One of the scariest, yet most thrilling moments in your life has to be when you realize that you’re about to get your university degree or you just have. According to society, the young adult stage of your life is over, and it’s time to be an adult.

That’s a lot of pressure on anyone, and naturally, many new grads have similar questions about what’s in store for them. Here are four of the most common questions new grads ask.

1. What are my options after getting an undergrad degree?

Contrary to the talk at the cafeteria tables, there isn’t just one option to take after you get a degree (that of immediately entering the workforce in a relatively low-end job). Of course, your financial situation may require that you earn money somehow, but nothing says you have to get into retail or find an entry-level position in your dream company immediately.

For starters, you could consider this “traditional” route: finding an entry-level job is not too difficult, although the job market in different regions varies, and it can be hard to compete against numerous other over-qualified candidates for the positions. If all else fails, an intensive search of retail stores in the area should turn up some kind of job. This allows you to start earning money, but unless you’re committed to entering the workforce long-term (and you’re positive about that), avoid taking on regular bills until you’re sure this is the right path for you.

Many other grads choose to volunteer, intern, or work abroad, which offers similar or even higher pay for a life-changing, eye-opening experience. You can even consider starting your own business online or offline. Do volunteer work in your area, or take a trip across your country or continent in support of some cause. Whatever you choose, you will impress employers with it if you pitch it right during interviews, so try not to worry too much about the impact it may have on your being hired later on.

2. How do I build my credit, or rebuild my credit after student loans?

Before starting to build credit, you must be aware of what credit you already have. There may be a negative mark on your record that you aren’t aware of from someone else’s information somehow getting mixed with yours, for example. Check your credit report using one of the free online tools available to do so once a year for free.

Next, you should have bank accounts – a checking account and a savings account, if you don’t already have one of each. It’s an easy step that shows lenders you’re stable.

Getting a credit card and using it wisely can build your credit, but only if you follow these two rules: don’t use all the credit available to you at once, and don’t ever miss a payment. As long as you don’t miss a payment, even if your student loan payments are large, lenders and others accessing your credit report will see you as stable, trustworthy and reliable.

If at all possible, pay your entire credit balance in full every month. This not only saves you a ton of money because it means you won’t incur interest, it also looks great on your credit score if you can keep your credit card debt to $0. Of course, this isn’t always possible. If you already have debt, just focus on making at least the minimum payments on time every month.

3. What kind of routine should I establish now that everything else is different?

Having a great routine is even more important once you’re going through a major change in your lifestyle. If you had a healthy lifestyle in college, try to maintain it as time goes on, but if you didn’t, there’s no better chance to establish one than now!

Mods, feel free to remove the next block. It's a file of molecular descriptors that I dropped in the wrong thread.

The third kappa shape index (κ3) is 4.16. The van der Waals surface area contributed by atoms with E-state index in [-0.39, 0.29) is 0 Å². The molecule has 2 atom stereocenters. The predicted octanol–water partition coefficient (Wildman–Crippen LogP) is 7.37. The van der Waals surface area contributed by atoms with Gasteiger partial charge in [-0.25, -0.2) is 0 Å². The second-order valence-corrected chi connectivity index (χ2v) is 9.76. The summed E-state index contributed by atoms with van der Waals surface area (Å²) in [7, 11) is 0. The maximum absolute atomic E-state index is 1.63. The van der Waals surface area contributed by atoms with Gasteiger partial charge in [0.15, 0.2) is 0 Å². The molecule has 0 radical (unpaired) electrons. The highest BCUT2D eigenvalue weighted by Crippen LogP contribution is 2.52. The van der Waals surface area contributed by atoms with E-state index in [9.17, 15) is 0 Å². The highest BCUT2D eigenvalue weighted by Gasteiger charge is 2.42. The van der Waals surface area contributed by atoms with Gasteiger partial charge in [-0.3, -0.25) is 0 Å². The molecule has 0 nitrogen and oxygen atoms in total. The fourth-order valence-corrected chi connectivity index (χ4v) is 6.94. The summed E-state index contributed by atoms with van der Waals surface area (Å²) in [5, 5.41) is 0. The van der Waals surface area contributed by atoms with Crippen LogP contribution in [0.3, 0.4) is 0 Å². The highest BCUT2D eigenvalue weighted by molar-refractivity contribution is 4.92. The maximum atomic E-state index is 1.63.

Your routine should include regular and reasonable bedtimes and sleep, healthy eating every day, a minimum of junk food or processed foods, and daily exercise. This doesn’t need to take a lot of time out of your day, either.

Once you get into the habit of having healthy lifestyle practices, maintaining them becomes much easier. The hardest part is the first month or so after you’ve made big changes in your routine. Don’t give up if you miss a day or two, just get back on the wagon and keep going, and eventually your persistence will pay off.

These kinds of practices help to keep you not only healthy but also grounded and happy when you’re surrounded by change and unfamiliar environments.

4. What do I do if I can’t find a job?

There are other paths you can choose if you can’t find a job in your field. Check the first question for some interesting ideas that are equally applicable to those who can’t find a job as those who don’t want one.

Graduate school is sometimes recommended, but this can pile on a lot of debt and risk, particularly if you might not turn out to like the field at all once you’re working in it. It doesn’t necessarily matter to future employers that you weren’t immediately hired, as long as you make good use of your time off.

Internships aren’t just for college students; graduates can also excel in these positions, and once the economy is better or the company is growing, you’ll be looked at first to be hired. Another option is to volunteer and gain experience in your field while giving back to your community or the world.

Visiting other countries provides you with awesome experiences to tell the envious company recruiters about in a few years! You can often work abroad (just make sure to do so legally) to fund your travels, and it can be easy to find jobs in entertainment in countries where English speakers are in demand, or simply work in bars, restaurants, and even teaching English in schools.

There are a world of opportunities out there that don’t include paid work. Don’t despair if you don’t yet have a job; the career track isn’t the only one out there!

You’ll be going through a lot of changes as you adapt to this totally new world and try to find a place for yourself in it, just like you did in school. Don’t stress too much, and always remember that there are many paths to happiness!